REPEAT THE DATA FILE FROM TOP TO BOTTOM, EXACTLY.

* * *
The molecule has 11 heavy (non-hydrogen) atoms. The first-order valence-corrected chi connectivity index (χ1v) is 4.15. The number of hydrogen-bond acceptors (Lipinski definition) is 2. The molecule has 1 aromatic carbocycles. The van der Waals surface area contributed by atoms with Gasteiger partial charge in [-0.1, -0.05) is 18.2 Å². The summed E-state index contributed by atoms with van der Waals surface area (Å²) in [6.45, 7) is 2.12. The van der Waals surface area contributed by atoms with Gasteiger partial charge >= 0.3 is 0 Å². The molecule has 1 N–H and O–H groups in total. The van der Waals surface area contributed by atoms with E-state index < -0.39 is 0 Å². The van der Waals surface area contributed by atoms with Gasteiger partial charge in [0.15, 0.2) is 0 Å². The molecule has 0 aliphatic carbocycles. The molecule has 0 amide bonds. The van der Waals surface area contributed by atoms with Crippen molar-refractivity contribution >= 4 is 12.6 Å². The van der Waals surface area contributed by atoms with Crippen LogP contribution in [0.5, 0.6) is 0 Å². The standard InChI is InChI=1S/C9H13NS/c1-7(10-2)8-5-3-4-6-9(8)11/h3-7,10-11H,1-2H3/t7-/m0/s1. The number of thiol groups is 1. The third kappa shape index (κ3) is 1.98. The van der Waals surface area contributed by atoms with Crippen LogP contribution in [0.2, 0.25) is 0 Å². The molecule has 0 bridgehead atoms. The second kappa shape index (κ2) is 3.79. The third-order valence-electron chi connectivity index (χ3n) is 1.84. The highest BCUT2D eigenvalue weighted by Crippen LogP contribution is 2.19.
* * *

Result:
The molecule has 11 heavy (non-hydrogen) atoms. The first-order valence-corrected chi connectivity index (χ1v) is 4.15. The number of hydrogen-bond acceptors (Lipinski definition) is 2. The molecule has 1 aromatic carbocycles. The van der Waals surface area contributed by atoms with Gasteiger partial charge in [-0.1, -0.05) is 18.2 Å². The summed E-state index contributed by atoms with van der Waals surface area (Å²) in [6.45, 7) is 2.12. The van der Waals surface area contributed by atoms with Gasteiger partial charge >= 0.3 is 0 Å². The molecule has 1 N–H and O–H groups in total. The van der Waals surface area contributed by atoms with E-state index < -0.39 is 0 Å². The van der Waals surface area contributed by atoms with Gasteiger partial charge in [0.15, 0.2) is 0 Å². The molecule has 0 aliphatic carbocycles. The molecule has 0 amide bonds. The van der Waals surface area contributed by atoms with Crippen molar-refractivity contribution >= 4 is 12.6 Å². The van der Waals surface area contributed by atoms with Crippen LogP contribution in [0.5, 0.6) is 0 Å². The standard InChI is InChI=1S/C9H13NS/c1-7(10-2)8-5-3-4-6-9(8)11/h3-7,10-11H,1-2H3/t7-/m0/s1. The number of thiol groups is 1. The third kappa shape index (κ3) is 1.98. The van der Waals surface area contributed by atoms with Crippen LogP contribution in [0.2, 0.25) is 0 Å². The molecule has 0 bridgehead atoms. The second kappa shape index (κ2) is 3.79. The third-order valence-electron chi connectivity index (χ3n) is 1.84. The highest BCUT2D eigenvalue weighted by Crippen LogP contribution is 2.19.